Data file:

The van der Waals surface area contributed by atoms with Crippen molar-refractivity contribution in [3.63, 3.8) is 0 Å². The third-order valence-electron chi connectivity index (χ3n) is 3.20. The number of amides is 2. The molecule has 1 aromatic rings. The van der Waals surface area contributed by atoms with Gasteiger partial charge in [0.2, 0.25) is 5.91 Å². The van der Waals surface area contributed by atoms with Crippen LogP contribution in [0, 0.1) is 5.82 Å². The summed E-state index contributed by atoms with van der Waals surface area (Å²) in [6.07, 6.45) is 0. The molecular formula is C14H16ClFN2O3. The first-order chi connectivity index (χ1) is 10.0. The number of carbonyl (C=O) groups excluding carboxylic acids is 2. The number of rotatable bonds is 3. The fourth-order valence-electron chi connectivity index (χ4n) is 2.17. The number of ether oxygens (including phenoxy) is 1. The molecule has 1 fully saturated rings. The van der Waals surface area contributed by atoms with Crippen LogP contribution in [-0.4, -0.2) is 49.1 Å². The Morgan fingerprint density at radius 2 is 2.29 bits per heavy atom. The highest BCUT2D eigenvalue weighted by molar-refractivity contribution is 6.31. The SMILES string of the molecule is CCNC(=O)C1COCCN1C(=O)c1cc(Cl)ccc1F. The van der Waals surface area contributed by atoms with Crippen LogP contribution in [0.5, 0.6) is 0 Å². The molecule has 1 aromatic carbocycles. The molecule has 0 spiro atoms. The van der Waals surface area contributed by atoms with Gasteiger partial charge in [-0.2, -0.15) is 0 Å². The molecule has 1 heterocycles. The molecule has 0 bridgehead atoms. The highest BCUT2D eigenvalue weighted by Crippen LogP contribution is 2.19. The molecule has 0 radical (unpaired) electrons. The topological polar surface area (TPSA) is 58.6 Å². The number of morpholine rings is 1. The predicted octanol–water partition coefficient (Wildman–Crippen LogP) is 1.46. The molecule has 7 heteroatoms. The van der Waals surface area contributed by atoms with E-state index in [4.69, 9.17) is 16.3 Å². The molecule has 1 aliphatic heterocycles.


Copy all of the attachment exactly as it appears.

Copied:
The van der Waals surface area contributed by atoms with Crippen molar-refractivity contribution in [3.63, 3.8) is 0 Å². The third-order valence-electron chi connectivity index (χ3n) is 3.20. The number of amides is 2. The molecule has 1 aromatic rings. The van der Waals surface area contributed by atoms with Gasteiger partial charge in [0.2, 0.25) is 5.91 Å². The van der Waals surface area contributed by atoms with Crippen LogP contribution in [0, 0.1) is 5.82 Å². The summed E-state index contributed by atoms with van der Waals surface area (Å²) in [6.07, 6.45) is 0. The molecular formula is C14H16ClFN2O3. The first-order chi connectivity index (χ1) is 10.0. The number of carbonyl (C=O) groups excluding carboxylic acids is 2. The number of rotatable bonds is 3. The fourth-order valence-electron chi connectivity index (χ4n) is 2.17. The number of ether oxygens (including phenoxy) is 1. The molecule has 1 fully saturated rings. The van der Waals surface area contributed by atoms with Crippen LogP contribution in [-0.4, -0.2) is 49.1 Å². The Morgan fingerprint density at radius 2 is 2.29 bits per heavy atom. The highest BCUT2D eigenvalue weighted by molar-refractivity contribution is 6.31. The SMILES string of the molecule is CCNC(=O)C1COCCN1C(=O)c1cc(Cl)ccc1F. The van der Waals surface area contributed by atoms with Crippen LogP contribution in [0.5, 0.6) is 0 Å². The molecule has 1 aromatic carbocycles. The molecule has 0 spiro atoms. The van der Waals surface area contributed by atoms with Gasteiger partial charge in [-0.2, -0.15) is 0 Å². The molecule has 1 heterocycles. The molecule has 0 bridgehead atoms. The highest BCUT2D eigenvalue weighted by Crippen LogP contribution is 2.19. The molecule has 0 radical (unpaired) electrons. The topological polar surface area (TPSA) is 58.6 Å². The number of morpholine rings is 1. The predicted octanol–water partition coefficient (Wildman–Crippen LogP) is 1.46. The molecule has 7 heteroatoms. The van der Waals surface area contributed by atoms with E-state index in [4.69, 9.17) is 16.3 Å². The molecule has 1 aliphatic heterocycles.